Heritage week (18-26 August) is fast approaching, and there are a number of Quaternary-themed geological events, and events run by members of IQUA. For full details please see https://www.heritageweek.ie/. .
IQUA news – after 21 years we are going back to the Midlands on the weekend 14th to 16th September. Regulation around exploitation has given us a rich source of new palaeoecological and archaeological data. Add to this spectacular glacial geology and the outstanding medieval architectural heritage of north Co Offaly…. and you get about half of what’s happening on this trip, see draft itinerary below for more.
The other half is about a very special site called Derragh, located where the river Inny flows out of Lough Kinale. We’re in for a treat here with a plethora of environmental proxies from this one area. See the context of the Discovery Programme site below.
We are basing ourselves for both Friday and Saturday nights in the Greville Arms hotel in Mullingar phone 044 934 8563. The rate is: €139 per person sharing for 2 nights B&B and 1 dinner (i.e. €278 total for two people in a double room, with dinner for both on Saturday). There is a single supplement supplement of €15 on this. The prices without dinner are somewhat less keen but you should still ask for the special IQUA rate. The Friday evening seminar talks will be in the hotel but of course you are not obliged to stay there. There are quite a number of other options in town.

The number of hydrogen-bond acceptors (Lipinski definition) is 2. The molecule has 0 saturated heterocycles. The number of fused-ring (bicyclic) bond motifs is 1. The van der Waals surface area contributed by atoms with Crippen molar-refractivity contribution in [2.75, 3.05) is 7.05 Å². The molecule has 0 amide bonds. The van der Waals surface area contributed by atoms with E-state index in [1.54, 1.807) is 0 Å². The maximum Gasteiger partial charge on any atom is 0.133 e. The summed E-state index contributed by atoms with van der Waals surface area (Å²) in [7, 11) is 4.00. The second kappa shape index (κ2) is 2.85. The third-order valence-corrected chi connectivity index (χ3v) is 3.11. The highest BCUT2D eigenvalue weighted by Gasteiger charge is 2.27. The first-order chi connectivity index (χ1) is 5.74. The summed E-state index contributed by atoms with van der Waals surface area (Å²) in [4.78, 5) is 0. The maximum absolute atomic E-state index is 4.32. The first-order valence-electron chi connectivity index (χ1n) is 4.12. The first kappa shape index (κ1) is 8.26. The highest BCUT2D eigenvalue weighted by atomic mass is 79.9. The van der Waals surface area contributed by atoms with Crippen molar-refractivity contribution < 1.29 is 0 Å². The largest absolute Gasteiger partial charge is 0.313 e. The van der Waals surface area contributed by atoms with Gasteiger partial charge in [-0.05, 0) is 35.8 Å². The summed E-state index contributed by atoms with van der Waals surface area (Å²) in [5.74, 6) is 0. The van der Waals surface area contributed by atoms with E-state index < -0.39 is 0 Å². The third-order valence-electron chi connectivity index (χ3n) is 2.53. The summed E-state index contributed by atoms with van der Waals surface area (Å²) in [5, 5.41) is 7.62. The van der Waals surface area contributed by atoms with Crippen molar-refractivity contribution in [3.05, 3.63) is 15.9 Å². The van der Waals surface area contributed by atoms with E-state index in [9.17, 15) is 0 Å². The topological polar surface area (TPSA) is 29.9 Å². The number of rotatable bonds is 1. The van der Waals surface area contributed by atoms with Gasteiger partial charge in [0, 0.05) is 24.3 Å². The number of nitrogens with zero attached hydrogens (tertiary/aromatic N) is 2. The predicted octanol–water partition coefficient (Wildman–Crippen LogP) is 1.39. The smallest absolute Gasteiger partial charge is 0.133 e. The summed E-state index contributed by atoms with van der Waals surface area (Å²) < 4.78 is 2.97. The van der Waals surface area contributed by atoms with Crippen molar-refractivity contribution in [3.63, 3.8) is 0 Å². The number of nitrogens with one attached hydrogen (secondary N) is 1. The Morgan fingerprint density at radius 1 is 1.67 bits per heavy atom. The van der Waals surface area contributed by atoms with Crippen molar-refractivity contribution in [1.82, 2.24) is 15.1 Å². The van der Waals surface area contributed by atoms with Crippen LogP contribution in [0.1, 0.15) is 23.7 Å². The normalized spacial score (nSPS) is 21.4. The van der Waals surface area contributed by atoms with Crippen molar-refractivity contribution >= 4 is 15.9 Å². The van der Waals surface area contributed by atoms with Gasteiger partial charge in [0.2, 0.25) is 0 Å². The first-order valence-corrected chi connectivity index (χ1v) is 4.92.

More details towards the end of the summer.
The Lough Kinale/Derragh area was studied by the lake Settlement Project of the Discovery Programme between 2002 and 2005. One module of this project was a multi-proxy environmental research project (2002 and 2003) in collaboration with the Palaeoenvironments Research Group at the University of Exeter. The research focused on the history of three crannogs and the general landscape through extensive coring of Lough Kinale and Derragh Lough, and a raised bog separating Derragh peninsular from the mainland. During fieldwork in 2002, Mesolithic and Neolithic lithics were found close to the outlet of the River Inny on the Derragh peninsular. This led to excavations between 2003 and 2005, which exposed a platform area that was used for multiple purposes. Various organic materials including bones and wood, and lithics were subsequently analysed. The IQUA fieldtrip will visit the general area and in particular the Derragh peninsular and the site of the excavation where some of the environmental results will be presented.